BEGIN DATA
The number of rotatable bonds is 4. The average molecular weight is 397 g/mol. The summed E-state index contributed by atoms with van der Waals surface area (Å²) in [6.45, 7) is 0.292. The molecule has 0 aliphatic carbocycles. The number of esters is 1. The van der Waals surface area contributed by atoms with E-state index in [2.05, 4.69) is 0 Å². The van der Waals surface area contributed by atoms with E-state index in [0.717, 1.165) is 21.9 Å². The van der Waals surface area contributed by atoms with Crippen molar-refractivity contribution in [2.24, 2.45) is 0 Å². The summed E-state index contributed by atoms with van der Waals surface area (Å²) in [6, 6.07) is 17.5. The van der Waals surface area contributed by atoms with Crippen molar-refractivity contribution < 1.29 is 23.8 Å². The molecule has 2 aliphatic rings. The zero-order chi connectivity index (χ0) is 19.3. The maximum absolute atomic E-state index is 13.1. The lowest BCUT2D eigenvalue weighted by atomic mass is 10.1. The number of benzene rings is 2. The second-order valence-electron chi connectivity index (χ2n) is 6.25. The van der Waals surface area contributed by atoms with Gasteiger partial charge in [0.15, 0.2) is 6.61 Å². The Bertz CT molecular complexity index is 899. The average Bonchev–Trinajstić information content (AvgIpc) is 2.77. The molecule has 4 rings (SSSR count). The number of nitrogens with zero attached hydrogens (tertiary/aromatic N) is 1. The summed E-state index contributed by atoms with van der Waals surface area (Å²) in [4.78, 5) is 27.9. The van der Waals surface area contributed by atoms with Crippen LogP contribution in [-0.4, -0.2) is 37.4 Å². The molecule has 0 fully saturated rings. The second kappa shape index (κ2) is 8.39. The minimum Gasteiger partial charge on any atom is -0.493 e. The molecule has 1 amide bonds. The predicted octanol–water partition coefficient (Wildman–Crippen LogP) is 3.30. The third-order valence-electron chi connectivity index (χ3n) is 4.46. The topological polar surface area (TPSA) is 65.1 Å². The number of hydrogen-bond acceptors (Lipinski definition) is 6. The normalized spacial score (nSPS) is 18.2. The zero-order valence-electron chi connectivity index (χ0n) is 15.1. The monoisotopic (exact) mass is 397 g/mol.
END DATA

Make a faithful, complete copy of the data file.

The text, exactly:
The number of rotatable bonds is 4. The average molecular weight is 397 g/mol. The summed E-state index contributed by atoms with van der Waals surface area (Å²) in [6.45, 7) is 0.292. The molecule has 0 aliphatic carbocycles. The number of esters is 1. The van der Waals surface area contributed by atoms with E-state index in [2.05, 4.69) is 0 Å². The van der Waals surface area contributed by atoms with E-state index in [0.717, 1.165) is 21.9 Å². The van der Waals surface area contributed by atoms with Crippen molar-refractivity contribution in [2.24, 2.45) is 0 Å². The summed E-state index contributed by atoms with van der Waals surface area (Å²) in [6, 6.07) is 17.5. The van der Waals surface area contributed by atoms with Crippen molar-refractivity contribution < 1.29 is 23.8 Å². The molecule has 2 aliphatic rings. The zero-order chi connectivity index (χ0) is 19.3. The maximum absolute atomic E-state index is 13.1. The lowest BCUT2D eigenvalue weighted by atomic mass is 10.1. The number of benzene rings is 2. The second-order valence-electron chi connectivity index (χ2n) is 6.25. The van der Waals surface area contributed by atoms with Gasteiger partial charge in [0.15, 0.2) is 6.61 Å². The Bertz CT molecular complexity index is 899. The average Bonchev–Trinajstić information content (AvgIpc) is 2.77. The molecule has 4 rings (SSSR count). The number of nitrogens with zero attached hydrogens (tertiary/aromatic N) is 1. The summed E-state index contributed by atoms with van der Waals surface area (Å²) in [4.78, 5) is 27.9. The van der Waals surface area contributed by atoms with Crippen LogP contribution in [-0.4, -0.2) is 37.4 Å². The molecule has 0 fully saturated rings. The second kappa shape index (κ2) is 8.39. The minimum Gasteiger partial charge on any atom is -0.493 e. The molecule has 1 amide bonds. The predicted octanol–water partition coefficient (Wildman–Crippen LogP) is 3.30. The third-order valence-electron chi connectivity index (χ3n) is 4.46. The topological polar surface area (TPSA) is 65.1 Å². The number of hydrogen-bond acceptors (Lipinski definition) is 6. The normalized spacial score (nSPS) is 18.2. The zero-order valence-electron chi connectivity index (χ0n) is 15.1. The monoisotopic (exact) mass is 397 g/mol.